Should I Buy Term and Invest the Difference?

How often do you hear the recommendation to “Buy Term and Invest the Difference” when the subject of permanent life insurance comes up? Do you accept that statement at face value? Or are you like me and you need to see some proof?

 The Premise 

The premise behind “Buy Term and Invest the Difference” is this:

If you purchase a 30-year term policy when you are young and invest the “difference” that you would have spent on a whole life policy premium, by the time that the term policy expires, your need for insurance will be reduced because your kids are grown up and your house is paid off. Your investment account is assumed to be greater than the cash value of a life insurance policy would have been because life insurance is such a “rip-off“.

This premise is based on numerous assumptions:

  1. That you Are Young,
  2. That your need for insurance will be lower in the future than now,
  3. That the investment account will have grown to be more than the cash value of the policy,

And the biggest assumption of all…


 Life Insurance is “Buying Term & Investing the Difference” 

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It is important to understand that the insurance company is already buying term and investing the difference. No, really. That is how a permanent life insurance policy works under the hood.

All permanent life insurance needs to be able to pay a claim some day. So how would you do that if you were the insurance company? Well, for starters, I would want to ensure the premiums were high enough that the policy owner would save up their own death benefit over their lifetime given an extremely conservative earning rate assumption (aka “The Guaranteed Rate”).

I’d also want to purchase some sort of short “term” insurance that I would keep renewing each year just in case the policy owner dies early. The combination of both of these would ensure that I would have the ability to pay the claim whenever needed.

This is exactly what happens under the hood of every permanent life insurance policy: Whole Life or Universal Life/Indexed UL. The premiums are simply designed so that the policy owner saves up their own death benefit over their lifetimes. That is the cash value. The insurance companies invest the cash to take advantage of compounding growth over a very long time. They are investing the difference.

Please see my Blog Post “Life Insurance 101” for a more in-depth discussion of the inner workings of permanent life insurance.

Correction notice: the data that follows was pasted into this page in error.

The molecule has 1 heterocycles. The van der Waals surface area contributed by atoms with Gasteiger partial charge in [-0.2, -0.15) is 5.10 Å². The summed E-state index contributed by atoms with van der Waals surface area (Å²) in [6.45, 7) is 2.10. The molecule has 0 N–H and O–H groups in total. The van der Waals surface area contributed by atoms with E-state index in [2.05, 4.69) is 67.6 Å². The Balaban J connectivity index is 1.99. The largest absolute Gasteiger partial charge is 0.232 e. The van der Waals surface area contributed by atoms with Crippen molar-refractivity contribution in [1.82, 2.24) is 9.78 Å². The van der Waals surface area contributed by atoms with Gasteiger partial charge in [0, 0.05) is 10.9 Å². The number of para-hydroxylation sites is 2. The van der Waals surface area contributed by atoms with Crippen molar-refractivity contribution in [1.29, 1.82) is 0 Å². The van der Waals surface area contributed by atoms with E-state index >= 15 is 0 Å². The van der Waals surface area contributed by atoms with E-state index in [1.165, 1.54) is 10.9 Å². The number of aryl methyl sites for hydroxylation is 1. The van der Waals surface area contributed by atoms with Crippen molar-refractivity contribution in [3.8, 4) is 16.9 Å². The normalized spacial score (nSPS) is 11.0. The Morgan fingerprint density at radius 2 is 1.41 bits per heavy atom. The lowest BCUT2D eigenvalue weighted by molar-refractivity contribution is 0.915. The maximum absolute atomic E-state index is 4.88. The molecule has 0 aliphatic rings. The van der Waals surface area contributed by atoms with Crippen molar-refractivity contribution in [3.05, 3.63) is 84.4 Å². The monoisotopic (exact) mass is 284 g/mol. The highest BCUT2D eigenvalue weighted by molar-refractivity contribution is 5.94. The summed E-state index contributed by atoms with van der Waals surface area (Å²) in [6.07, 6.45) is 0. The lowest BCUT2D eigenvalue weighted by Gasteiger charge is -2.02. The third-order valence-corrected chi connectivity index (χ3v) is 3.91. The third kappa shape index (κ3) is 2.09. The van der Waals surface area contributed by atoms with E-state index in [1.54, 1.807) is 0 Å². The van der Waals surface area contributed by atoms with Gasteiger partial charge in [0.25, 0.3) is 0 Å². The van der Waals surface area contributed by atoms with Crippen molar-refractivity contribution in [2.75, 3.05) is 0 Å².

So Which Is Better? 

Well, since both solutions rely on buying term and investing the difference, which is better? Well, what is the problem we are trying to solve? What are you going to do with the difference that you have saved up?

I think it comes down to two primary things:

1. Death Benefit Protection when you are young and need it most. [Term]

2. Assets that can be used for Retirement Income [Difference]

Let’s quickly address the first and then devote the rest of the paper to the second.

Both Term and Permanent Insurance will provide death benefit protection when you are young and need it most. Assuming, of course, that the need for death protection will be lower in the future… a debatable assumption. 

But which solution will provide the most retirement income?

 Retirement Income Comparison 

The common belief is that life insurance is full of commissions and fees and is not a good “investment“.

There are two big differences between simply buying term and investing the difference and buying a permanent life insurance policy.

 The first is the tax benefit of the cash value of the life insurance. 

The second benefit, that is almost universally misunderstood by agents and critics alike, is that you can get about 2 to 3 times the after tax income from the cash value of a life insurance policy that you can get from a typical brokerage account or IRA/401(k). 

 Tax Benefit

While a permanent life insurance policy is certainly hit with high upfront charges, the cash value within the policy accumulates tax-free. Money in a typical brokerage account will be hit with lower annual fees (but forever), taxes on the interest and dividends, and capital gains taxes on the increases in value. Money in a Roth is already taxed as are the premium dollars used for the life insurance policy. Money in a Roth also grows tax free, but the contributions are limited whereas life insurance has no limits. And you will not get nearly as much income from the Roth as you will from the cash value.

 Assets in a Traditional IRA/401(k) will grow tax free, but you will pay ordinary income taxes on every dollar that is distributed.

 Income Benefit

 This is the beautiful thing about permanent insurance. And especially Indexed Universal Life (which I’ll explain below). All 50 states in this country have language written into their insurance statutes that requires that life insurance companies make loans to their policy owners that are secured by the cash value of the policy. It doesn’t state that the policy owners can borrow their own cash value. It states that they must make loans to the policy owner.

 The way that a life insurance retirement plan works is this: you borrow against the policy’s cash value to get tax free income. At the end of the year, when the interest is due, the insurance company, knowing that the collateral securing the loan also went up in value, loans you the money to pay themselves the interest and tacks it onto the loan balance. This continues year after year with the loan balance getting ever larger each year, but the loan balance is always secured by the offsetting increases in cash value.

When the policy owner dies, the death benefit (which includes the small term payout plus ALL of the cash value) first satisfies all of the policy loans and then the balance is paid to the beneficiary.